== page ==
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New Study Finds Parents Support Children At University

A new study has found that a number of parents in the UK support their children financially while at university.

The research, carried out by Aviva, revealed that parents of university students typically give their children 3,446 a year or 287 per month in order to support them through their studies.

On average, over a three-year degree, this comes to more than 10,000.

Some 2,000 parents, who have children at university, or who have been to university within the last 10 years, were commissioned for the survey.

Other findings showed that one in 10 parents gave their children at least 9,000 a year (750 a month), while 23% provided at least 5,000 per year (417 per month) to help their child meet accommodation, living costs, fees, text books and travel.

Eight out of 10 parents said they had given their children some financial support while studying, while one in seven (14%) said they had saved a fund which would cover all university-related costs for their children.

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A third of parents said their children had also received financial support from other family members or friends. Grandparents were the most likely contributors, with 27% giving money. Siblings helped out 6% of students, while 2% of students received financial support from friends of the family.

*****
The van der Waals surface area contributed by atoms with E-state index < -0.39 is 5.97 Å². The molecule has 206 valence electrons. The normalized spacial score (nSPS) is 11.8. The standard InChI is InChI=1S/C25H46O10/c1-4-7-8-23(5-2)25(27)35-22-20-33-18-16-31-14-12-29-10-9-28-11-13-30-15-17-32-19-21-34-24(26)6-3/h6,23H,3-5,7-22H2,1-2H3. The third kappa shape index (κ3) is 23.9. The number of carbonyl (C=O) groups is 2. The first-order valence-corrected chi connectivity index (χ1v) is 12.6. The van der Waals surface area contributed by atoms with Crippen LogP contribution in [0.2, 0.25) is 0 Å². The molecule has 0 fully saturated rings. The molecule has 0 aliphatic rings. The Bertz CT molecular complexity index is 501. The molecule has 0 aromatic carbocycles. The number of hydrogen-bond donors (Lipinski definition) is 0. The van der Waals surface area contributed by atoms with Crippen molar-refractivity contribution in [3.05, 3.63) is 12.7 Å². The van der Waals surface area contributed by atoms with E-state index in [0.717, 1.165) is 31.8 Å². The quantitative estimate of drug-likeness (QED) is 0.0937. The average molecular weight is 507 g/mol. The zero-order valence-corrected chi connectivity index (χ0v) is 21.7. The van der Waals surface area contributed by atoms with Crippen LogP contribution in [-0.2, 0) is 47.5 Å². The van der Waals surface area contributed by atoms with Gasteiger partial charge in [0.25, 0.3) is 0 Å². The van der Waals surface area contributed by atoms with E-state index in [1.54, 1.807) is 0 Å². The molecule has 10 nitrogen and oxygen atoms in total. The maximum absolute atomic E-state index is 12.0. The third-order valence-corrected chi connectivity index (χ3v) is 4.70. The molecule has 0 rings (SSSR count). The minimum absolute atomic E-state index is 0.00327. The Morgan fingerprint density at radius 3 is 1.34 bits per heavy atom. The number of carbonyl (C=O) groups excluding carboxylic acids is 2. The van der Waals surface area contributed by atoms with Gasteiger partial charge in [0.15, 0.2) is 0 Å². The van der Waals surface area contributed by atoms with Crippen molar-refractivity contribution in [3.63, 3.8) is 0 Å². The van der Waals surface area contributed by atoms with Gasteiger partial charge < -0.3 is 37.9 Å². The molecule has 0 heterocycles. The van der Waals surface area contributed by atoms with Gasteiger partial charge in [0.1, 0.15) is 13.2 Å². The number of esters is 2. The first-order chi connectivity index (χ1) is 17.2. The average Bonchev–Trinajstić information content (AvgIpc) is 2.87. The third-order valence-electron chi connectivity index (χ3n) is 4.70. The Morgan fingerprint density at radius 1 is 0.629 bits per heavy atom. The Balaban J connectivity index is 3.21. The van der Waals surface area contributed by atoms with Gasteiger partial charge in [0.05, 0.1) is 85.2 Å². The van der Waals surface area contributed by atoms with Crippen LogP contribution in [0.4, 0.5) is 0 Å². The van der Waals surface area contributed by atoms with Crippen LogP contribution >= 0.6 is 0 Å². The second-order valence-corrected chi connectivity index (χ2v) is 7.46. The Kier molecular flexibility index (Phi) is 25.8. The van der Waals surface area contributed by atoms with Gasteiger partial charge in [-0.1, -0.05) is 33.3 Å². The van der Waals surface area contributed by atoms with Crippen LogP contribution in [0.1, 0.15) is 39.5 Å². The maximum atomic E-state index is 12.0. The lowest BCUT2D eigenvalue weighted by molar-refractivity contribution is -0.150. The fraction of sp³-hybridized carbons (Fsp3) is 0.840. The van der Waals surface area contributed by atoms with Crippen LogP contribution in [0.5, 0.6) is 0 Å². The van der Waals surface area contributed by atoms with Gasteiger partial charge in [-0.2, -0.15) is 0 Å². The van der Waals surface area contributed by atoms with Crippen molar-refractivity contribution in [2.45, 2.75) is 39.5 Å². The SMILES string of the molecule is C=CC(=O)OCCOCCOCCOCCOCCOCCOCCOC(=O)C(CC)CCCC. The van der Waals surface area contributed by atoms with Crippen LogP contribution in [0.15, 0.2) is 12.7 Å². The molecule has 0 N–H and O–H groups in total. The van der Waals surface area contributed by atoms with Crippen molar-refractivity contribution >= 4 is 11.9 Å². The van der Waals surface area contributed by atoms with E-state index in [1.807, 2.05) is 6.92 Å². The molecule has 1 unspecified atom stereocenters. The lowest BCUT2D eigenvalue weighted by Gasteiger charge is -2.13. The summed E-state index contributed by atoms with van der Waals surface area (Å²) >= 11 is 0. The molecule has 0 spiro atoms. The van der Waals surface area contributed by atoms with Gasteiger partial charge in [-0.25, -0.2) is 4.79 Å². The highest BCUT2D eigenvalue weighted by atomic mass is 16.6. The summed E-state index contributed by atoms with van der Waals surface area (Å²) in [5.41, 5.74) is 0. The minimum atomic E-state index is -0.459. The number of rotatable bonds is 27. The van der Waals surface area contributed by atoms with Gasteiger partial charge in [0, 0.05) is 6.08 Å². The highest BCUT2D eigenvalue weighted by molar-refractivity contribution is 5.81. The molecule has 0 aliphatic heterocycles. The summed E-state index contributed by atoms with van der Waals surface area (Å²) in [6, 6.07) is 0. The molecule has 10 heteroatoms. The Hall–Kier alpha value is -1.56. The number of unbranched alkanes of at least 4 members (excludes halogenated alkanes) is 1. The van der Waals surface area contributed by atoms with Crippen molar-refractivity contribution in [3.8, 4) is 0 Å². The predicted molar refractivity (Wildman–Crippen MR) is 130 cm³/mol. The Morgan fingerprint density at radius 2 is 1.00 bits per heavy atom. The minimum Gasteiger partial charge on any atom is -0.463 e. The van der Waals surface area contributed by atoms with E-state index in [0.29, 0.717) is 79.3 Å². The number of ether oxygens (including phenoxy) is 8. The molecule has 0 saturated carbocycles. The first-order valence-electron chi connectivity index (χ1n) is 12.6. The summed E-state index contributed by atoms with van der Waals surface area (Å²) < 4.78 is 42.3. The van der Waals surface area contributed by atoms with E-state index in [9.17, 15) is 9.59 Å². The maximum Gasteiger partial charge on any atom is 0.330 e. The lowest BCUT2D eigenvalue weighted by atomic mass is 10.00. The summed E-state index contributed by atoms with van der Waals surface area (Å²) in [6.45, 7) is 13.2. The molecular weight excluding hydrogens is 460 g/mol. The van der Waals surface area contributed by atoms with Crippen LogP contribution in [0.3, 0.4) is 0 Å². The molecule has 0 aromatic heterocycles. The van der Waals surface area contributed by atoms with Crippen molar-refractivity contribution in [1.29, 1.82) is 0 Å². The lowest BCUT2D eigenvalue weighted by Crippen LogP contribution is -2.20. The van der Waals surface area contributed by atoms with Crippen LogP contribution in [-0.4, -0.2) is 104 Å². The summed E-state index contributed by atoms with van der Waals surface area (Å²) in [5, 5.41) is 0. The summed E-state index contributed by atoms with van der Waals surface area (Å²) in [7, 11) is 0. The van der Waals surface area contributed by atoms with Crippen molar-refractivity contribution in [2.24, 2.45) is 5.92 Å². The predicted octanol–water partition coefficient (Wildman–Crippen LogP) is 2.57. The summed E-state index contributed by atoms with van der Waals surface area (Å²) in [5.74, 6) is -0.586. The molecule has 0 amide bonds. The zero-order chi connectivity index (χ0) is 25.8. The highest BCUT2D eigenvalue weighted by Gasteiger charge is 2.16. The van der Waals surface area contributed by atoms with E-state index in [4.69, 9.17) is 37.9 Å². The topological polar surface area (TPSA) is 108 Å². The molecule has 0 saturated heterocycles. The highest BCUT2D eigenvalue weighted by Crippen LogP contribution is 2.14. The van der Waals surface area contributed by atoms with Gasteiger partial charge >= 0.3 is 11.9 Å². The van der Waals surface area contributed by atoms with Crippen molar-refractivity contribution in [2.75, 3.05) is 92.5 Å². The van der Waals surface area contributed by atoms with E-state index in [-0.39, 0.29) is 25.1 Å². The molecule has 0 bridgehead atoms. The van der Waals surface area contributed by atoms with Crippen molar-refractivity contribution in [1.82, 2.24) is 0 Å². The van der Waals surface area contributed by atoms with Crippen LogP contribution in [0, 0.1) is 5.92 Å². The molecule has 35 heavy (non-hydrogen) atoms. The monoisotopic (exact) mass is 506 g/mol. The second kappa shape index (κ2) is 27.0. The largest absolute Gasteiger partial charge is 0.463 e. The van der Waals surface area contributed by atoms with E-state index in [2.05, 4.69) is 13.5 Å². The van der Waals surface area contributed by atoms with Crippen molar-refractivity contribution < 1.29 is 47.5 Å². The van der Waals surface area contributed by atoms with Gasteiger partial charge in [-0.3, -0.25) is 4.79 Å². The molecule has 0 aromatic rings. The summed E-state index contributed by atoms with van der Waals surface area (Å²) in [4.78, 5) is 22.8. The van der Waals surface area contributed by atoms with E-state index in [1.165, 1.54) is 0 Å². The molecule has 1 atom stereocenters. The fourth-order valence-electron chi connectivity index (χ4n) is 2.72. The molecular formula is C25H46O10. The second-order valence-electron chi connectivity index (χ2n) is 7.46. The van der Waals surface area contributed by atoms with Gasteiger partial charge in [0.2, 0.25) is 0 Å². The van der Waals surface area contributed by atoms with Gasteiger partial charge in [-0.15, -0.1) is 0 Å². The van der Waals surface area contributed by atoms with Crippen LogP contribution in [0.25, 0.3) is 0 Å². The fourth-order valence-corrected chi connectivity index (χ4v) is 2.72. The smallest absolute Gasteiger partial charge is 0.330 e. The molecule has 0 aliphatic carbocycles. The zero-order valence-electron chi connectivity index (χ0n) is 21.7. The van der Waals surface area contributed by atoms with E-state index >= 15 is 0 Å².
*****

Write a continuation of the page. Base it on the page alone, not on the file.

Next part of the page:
Despite receiving financial help, a number of students also work to support themselves while studying. For example, 43% of parents said their children had a job during term time, while 42% said their children worked during university holidays.

Commenting on the findings, Louise Colley, Customer Director for Aviva, said: "The vast majority of parents with children at university are helping them financially throughout their studies, but few have the funds to cover all related costs.

"Aviva research suggests that students could find themselves with 44,000 of debt on graduation so it's understandable that many parents aren't able to give their children this level of support.

"The average age at which people have children is also increasing, with 22% of babies in England and Wales born to mothers over the age of 35 and more than 4% born to mothers aged 40 and above.

"For fathers, the number of older parents is even higher. This means many parents could be facing the dual challenges of supporting children through university while preparing for retirement and potentially caring for ageing parents too.

"By saving even small regular amounts particularly from when children are young parents can help to prepare themselves for the possibility of funding university in the future."


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"A new study has found that a number of parents in the UK support their children financially while at university."